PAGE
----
See also: Pretty
From Middle English prety, preti, praty, prati, from Old English prættiġ (“tricky, crafty, sly, cunning, wily, astute”), from Proto-Germanic *prattugaz (“boastful, sly, slick, deceitful, tricky, cunning”), corresponding to prat (“trick”) + -y. Cognate with Dutch prettig (“nice, pleasant”), Low German prettig (“funny”), Icelandic prettugur (“deceitful, tricky”). For the semantic development, compare canny, clever, cute.
- (UK, US) IPA(key): /ˈpɹɪti/
- (US, dialectal) IPA(key): /ˈpɝti/
- (US, rare) IPA(key): /ˈpɹʊti/
Audio (US) (file)
- Rhymes: -ɪti
pretty (comparative prettier, superlative prettiest)
- Pleasant to the sight or other senses; attractive, especially of women or children. [from 15th c.]
- 1963, Margery Allingham, chapter 17, in The China Governess:
- The face which emerged was not reassuring. […]. He was not a mongol but there was a deficiency of a sort there, and it was not made more pretty by a latter-day hair cut which involved eccentrically long elf-locks and oiled black curls.
- 2010 February 4, Peter Bradshaw, The Guardian:
- To escape a violent beating from sailors to whom he has sold a non-functioning car, Jerry takes his stepfamily for a holiday in a trailer park miles away, where, miraculously, young Nick meets a very pretty young woman called Sheeni, played by Portia Doubleday.
- Of objects or things: nice-looking, appealing. [from 15th c.]
- 2010 February 13, Lia Leendertz, The Guardian:
- 'Petit Posy' brassicas […] are a cross between kale and brussels sprouts, and are really very pretty with a mild, sweet taste.
- (often derogatory) Fine-looking; only superficially attractive; initially appealing but having little substance; see petty. [from 15th c.]
- 1962 September 28, “New Life for the Liberals”, in Time:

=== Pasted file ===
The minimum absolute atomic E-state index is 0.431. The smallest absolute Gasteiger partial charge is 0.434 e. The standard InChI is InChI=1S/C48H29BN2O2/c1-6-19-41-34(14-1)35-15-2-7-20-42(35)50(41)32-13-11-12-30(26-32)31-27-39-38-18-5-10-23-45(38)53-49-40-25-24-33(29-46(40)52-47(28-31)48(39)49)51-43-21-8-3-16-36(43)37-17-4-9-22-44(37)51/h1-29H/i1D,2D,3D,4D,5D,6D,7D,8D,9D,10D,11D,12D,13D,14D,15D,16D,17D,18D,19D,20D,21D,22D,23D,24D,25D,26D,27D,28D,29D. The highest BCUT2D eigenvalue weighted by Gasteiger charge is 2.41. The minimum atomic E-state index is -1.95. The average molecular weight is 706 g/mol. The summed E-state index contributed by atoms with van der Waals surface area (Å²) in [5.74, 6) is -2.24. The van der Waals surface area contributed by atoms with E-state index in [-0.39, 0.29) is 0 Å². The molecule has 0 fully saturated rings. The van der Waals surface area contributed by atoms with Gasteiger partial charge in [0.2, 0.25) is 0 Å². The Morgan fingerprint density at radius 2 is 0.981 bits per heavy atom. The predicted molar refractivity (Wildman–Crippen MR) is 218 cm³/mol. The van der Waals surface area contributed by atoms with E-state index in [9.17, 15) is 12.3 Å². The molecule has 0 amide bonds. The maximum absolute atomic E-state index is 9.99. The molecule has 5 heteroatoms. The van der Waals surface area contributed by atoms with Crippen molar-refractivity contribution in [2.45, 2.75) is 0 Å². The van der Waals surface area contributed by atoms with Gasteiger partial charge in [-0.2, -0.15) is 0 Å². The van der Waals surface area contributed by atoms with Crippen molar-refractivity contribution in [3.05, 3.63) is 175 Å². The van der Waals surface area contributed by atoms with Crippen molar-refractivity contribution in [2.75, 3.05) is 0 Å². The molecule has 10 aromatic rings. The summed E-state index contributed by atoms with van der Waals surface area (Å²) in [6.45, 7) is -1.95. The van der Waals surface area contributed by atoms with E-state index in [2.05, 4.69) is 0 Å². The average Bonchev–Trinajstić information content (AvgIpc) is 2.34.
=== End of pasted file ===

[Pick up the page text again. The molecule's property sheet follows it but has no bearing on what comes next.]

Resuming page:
- Damned by the Socialists as "traitors to the working class," its leaders were decried by Tories as "faceless peddlers of politics with a pretty little trinket for every taste."
- Cunning; clever, skilful. [from 9th c.]
- 1877, George Hesekiel and Bayard Taylor, Bismarck his Authentic Biography, page 380:
- In the end, however, it was a very pretty shot, right across the chasm; killed first fire, and the brute fell headlong into the brook […] .
- (dated) Moderately large; considerable. [from 15th c.]
- 1624, Democritus Junior [pseudonym; Robert Burton], The Anatomy of Melancholy: […], 2nd edition, Oxford, Oxfordshire: Printed by John Lichfield and James Short, for Henry Cripps, →OCLC, partition I, section 2, member 4, subsection vii:
- they flung all the goods in the house out at the windows into the street, or into the sea, as they supposed; thus they continued mad a pretty season […].
- 2004 January 26, “Because They're Worth it”, in Time:
- "What did you do to your hair?" The answer could be worth a pretty penny for L'Oreal.
- (dated) Excellent, commendable, pleasing; fitting or proper (of actions, thoughts etc.). [from 16th c.]
- 1815 December (indicated as 1816), [Jane Austen], Emma: […], volume (please specify |volume=I, II or III), London: […] [Charles Roworth and James Moyes] for John Murray, →OCLC:
- Some people are surprised, I believe, that that the eldest was not [named after his father], but Isabella would have him named Henry, which I thought very pretty of her.
- 1919, Saki; ‘The Oversight’, The Toys of Peace:
- ‘This new fashion of introducing the candidate's children into an election contest is a pretty one,’ said Mrs. Panstreppon; ‘it takes away something from the acerbity of party warfare, and it makes an interesting experience for the children to look back on in after years.’
- 1926, Ernest Hemingway, The sun also rises, page 251:
- "Oh, Jake." Brett said, "we could have had such a damned good time together." Ahead was a mounted policeman in khaki directing traffic. He raised his baton. The car slowed suddenly pressing Brett against me. "Yes", I said. "Isn't it pretty to think so?"